US 30-year mortgage rate falls for 3rd week to average 2.88%

WASHINGTON — Mortgage rates were mixed this week. The benchmark 30-year loan fell for the third straight week amid lingering concerns over the recent surge in inflation.

Mortgage buyer Freddie Mac reported today that the average for the 30-year home loan eased to 2.88% from 2.90% last week, down from its peak this year of 3.18% in April. The key rate stood at 2.98% a year ago.

The rate for a 15-year loan, a popular option among homeowners refinancing their mortgages, edged up to 2.22% from 2.20% last week.

Freddie Mac economists expect economic growth to gradually push mortgage rates higher in the second half of the year.

Federal Reserve Chairman Jerome Powell addressed the concerns on inflation, which has been rising in in recent months as the recovery from the pandemic recession strengthens. He suggested in testimony to a U.S. House committee Wednesday that inflation “will likely remain elevated” in coming months before “moderating.” At the same time, Powell signaled no imminent change in the Fed’s ultra-low interest rate policies.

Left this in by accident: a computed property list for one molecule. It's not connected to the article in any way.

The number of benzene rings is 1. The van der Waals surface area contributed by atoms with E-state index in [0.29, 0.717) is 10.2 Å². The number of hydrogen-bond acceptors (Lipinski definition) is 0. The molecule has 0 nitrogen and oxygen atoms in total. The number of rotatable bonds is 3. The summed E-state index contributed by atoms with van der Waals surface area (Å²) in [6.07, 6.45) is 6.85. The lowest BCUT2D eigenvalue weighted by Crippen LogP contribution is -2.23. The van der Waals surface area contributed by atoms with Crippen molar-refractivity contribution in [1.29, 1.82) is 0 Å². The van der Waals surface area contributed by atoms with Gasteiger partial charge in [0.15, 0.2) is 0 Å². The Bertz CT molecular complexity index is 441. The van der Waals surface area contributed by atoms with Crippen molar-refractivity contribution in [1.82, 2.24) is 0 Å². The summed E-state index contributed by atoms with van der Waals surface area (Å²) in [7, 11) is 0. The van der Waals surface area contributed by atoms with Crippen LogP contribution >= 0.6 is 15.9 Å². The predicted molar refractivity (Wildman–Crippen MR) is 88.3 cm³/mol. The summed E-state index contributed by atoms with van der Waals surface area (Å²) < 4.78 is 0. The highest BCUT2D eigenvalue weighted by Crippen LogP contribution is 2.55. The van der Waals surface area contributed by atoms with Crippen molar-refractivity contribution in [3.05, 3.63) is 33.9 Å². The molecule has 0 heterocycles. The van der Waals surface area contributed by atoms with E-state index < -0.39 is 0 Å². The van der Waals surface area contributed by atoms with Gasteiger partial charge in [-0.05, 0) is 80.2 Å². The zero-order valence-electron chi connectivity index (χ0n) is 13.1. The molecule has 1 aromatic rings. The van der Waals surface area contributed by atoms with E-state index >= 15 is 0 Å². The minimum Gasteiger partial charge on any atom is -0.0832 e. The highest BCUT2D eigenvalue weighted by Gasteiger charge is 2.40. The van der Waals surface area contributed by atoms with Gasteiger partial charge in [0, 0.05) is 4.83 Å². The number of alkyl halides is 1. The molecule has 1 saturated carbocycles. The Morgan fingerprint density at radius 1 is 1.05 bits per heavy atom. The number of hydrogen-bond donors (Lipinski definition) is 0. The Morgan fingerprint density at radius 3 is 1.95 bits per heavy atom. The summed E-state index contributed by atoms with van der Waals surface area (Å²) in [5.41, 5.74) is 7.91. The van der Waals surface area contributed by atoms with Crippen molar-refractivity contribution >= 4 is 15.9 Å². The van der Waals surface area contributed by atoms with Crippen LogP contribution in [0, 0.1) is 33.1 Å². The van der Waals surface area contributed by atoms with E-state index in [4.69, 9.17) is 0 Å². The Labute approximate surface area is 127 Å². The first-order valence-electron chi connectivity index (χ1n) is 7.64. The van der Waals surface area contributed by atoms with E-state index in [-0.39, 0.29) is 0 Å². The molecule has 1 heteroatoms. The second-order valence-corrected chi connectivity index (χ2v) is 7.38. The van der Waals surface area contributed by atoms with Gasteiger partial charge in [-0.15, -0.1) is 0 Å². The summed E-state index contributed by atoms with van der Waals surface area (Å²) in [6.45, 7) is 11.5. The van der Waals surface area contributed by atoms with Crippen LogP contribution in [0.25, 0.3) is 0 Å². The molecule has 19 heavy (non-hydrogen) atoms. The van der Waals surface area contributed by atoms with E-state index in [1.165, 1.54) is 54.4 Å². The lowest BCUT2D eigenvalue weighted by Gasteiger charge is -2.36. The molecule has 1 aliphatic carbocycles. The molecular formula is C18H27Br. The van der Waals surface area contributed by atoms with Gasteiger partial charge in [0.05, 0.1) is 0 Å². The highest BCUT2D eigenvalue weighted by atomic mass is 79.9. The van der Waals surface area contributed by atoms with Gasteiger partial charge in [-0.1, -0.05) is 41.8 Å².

In the latest sign of intensified inflation pressure, the government reported Tuesday that prices paid by U.S. consumers surged in June by the most in 13 years. It was the third straight month that inflation has jumped.

Further evidence came today that the economy and job market are quickly rebounding: the Labor Department reported that the number of Americans seeking unemployment benefits last week reached its lowest level since the pandemic struck last year. The weekly tally showed that jobless claims fell by 26,000, to 360,000.